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drinkworld Technology + Marketing 3/2022

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drinkworld Technology + Marketing is the leading magazine for the entire drinks industry worldwide. Feature articles and short communications cover the whole spectrum of processing, bottling, raw materials, logistics, packaging and marketing of beverages. We also report on special topics of regional interest and the trends in the beverage industries worldwide. Readers are executives and decision-makers in the brewing, dairy and mineral water industries, manufacturers of non-alcoholic drinks, wine growers and bottlers.

Processing Pure and

Processing Pure and Affordable Drinking Water for a Whole Region Sliding gate valves are optimizing Belgium’s largest facility for RO water purification Veolia Water Technologies has built an ultra-modern plant to produce drinking water in Ostend, Belgium. In a multi-stage filtration process, the local water supplier is now producing drinking water of excellent quality – far above the statutory requirements. At critical points of the process – during reverse osmosis, filtration with activated carbon and remineralization of the water – sliding gate valves made by Schubert & Salzer Control Systems are responsible for regulating pressure and flow rate. The water supplier, FARYS, produces drinking water for the city of Ostend and its surrounding area from the brackish water in the Bruges-Ostend Canal. In the current development stage of the waterworks built by Veolia Water Technologies, up to 1,200 cubic meters of drinking water per hour can be fed directly into the pipe network. The plant constructed by the leading specialist for water treatment is the largest Belgian drinking water production facility using RO technology and the production speed is among the fastest in the world. It is also unique that the installation can be used very flexibly within a variety of canal water qualities and that the entire process is done within considerably reduced energy costs. One DN 125 and one DN50 sliding gate valve are used in each of the twelve reverse osmosis units. Frederik Debaillie, project manager of Veolia Water Technologies Belgium, describes the process as follows: “The canal water is treated in eight stages. First, in coarse, fine and microfiltration, all suspended particles, microbiological substances and pathogenic microorganisms are removed. During the subsequent reverse osmosis, finepored, semipermeable membranes filter microcontaminants up to particle sizes of 0.1 nanometer as well as minerals and salts.” Only water molecules remain. This water is sent through activated carbon filters and after injection with carbon dioxide, remineralized with limestone. Finally the water is disinfected with UV light and then chlorinated. The result – drinking water of the highest quality – is fed into the pipe network via buffer storage tanks. “The operator of the waterworks wanted a facility that works cost-effectively. Maximum energy efficiency was required everywhere – even at the control valves”, explains Tristan Lejeune, International Sales Manager at Schubert & Salzer Control Systems. “Equally, reverse osmosis and the subsequent process stages are demanding applications. There are special requirements here in terms of the control accuracy and reaction speed of the valves used.” Sliding gate valves provide effective protection against damage “During the reverse osmosis process, precise and fast pressure regulation is very important”, emphasizes Debaillie, The precise flow control of the sliding gate valves ensures that each of the eight activated carbon filters (pictured here) and 13 remineralization tanks are evenly utilized. the Veolia engineer. “The highly sensitive filtration layers are rolled up in pressure pipes. Pressure shocks and excessive flow quantities have to be reliably prevented. Even the slightest overshoots in the control process could damage the expensive membranes. That is why we use one DN 125 and one DN50 sliding gate valve produced by Schubert & Salzer Control Systems in each of the twelve reverse osmosis units. They ensure the exact regulation of the high process pressures that are necessary to compensate for the osmotic pressure of the brackish water and keep the reverse osmosis going. 22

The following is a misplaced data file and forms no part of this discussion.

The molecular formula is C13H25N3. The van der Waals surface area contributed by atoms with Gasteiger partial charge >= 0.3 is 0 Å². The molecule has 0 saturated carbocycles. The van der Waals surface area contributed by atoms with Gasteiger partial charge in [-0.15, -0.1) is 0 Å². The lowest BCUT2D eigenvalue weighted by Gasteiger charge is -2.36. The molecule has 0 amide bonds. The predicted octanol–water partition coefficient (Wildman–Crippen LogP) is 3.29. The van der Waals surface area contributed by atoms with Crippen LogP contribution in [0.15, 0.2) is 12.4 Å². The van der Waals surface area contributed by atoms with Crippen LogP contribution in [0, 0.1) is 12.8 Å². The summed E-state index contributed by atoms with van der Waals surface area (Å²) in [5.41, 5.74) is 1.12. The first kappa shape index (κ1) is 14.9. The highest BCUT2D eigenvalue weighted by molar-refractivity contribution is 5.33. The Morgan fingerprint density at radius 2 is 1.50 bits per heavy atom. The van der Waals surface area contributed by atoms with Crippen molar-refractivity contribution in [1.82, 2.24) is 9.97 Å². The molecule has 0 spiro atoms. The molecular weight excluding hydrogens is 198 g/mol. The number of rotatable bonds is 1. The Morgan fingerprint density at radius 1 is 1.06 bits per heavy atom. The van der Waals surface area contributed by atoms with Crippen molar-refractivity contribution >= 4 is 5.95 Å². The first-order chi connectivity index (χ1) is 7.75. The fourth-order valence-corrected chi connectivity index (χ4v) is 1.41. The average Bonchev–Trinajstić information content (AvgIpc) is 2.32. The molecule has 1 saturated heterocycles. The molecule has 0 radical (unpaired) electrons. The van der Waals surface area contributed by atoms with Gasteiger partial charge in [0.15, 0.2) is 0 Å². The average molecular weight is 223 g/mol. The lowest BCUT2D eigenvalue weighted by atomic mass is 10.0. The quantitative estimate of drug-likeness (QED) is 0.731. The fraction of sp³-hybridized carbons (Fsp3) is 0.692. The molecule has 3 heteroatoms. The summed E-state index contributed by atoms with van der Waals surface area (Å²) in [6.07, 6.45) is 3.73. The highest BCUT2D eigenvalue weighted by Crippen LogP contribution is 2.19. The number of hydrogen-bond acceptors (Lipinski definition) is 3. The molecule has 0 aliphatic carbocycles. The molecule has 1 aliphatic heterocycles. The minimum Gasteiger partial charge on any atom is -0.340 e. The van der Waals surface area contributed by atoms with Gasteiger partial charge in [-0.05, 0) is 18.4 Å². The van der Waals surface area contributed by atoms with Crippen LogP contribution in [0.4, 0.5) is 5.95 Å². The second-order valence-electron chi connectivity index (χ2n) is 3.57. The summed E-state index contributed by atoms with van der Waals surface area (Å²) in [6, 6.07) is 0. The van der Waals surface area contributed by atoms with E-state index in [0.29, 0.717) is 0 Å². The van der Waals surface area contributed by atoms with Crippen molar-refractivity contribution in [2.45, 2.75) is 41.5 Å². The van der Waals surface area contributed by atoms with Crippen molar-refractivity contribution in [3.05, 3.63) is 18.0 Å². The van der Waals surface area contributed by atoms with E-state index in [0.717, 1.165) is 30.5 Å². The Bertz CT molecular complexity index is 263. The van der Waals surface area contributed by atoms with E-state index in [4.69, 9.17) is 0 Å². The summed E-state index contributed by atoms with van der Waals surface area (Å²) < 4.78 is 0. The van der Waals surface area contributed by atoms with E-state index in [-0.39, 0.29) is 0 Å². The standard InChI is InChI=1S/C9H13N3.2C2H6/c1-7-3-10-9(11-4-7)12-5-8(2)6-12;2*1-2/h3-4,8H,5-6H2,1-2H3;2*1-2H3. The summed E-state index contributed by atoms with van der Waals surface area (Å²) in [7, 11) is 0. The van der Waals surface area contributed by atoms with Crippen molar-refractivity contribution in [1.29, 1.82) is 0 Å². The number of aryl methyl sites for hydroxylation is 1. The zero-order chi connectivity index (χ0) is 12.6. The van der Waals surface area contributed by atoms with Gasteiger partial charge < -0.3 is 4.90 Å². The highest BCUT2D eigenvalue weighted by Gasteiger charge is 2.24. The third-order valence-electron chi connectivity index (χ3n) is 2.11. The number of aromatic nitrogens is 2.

We bring colour into view! Compact pressure sensors and switches with 360° custom-colour status display Processing 256 colours Individually selectable: Measurement in progress Sensor switching Process malfunction Compact design 15 cm Hygienic adapter system Adjustment via smartphone DRINKTEC: Hall A3, stand 230 drinkworld Technology + Marketing · September 2022 23

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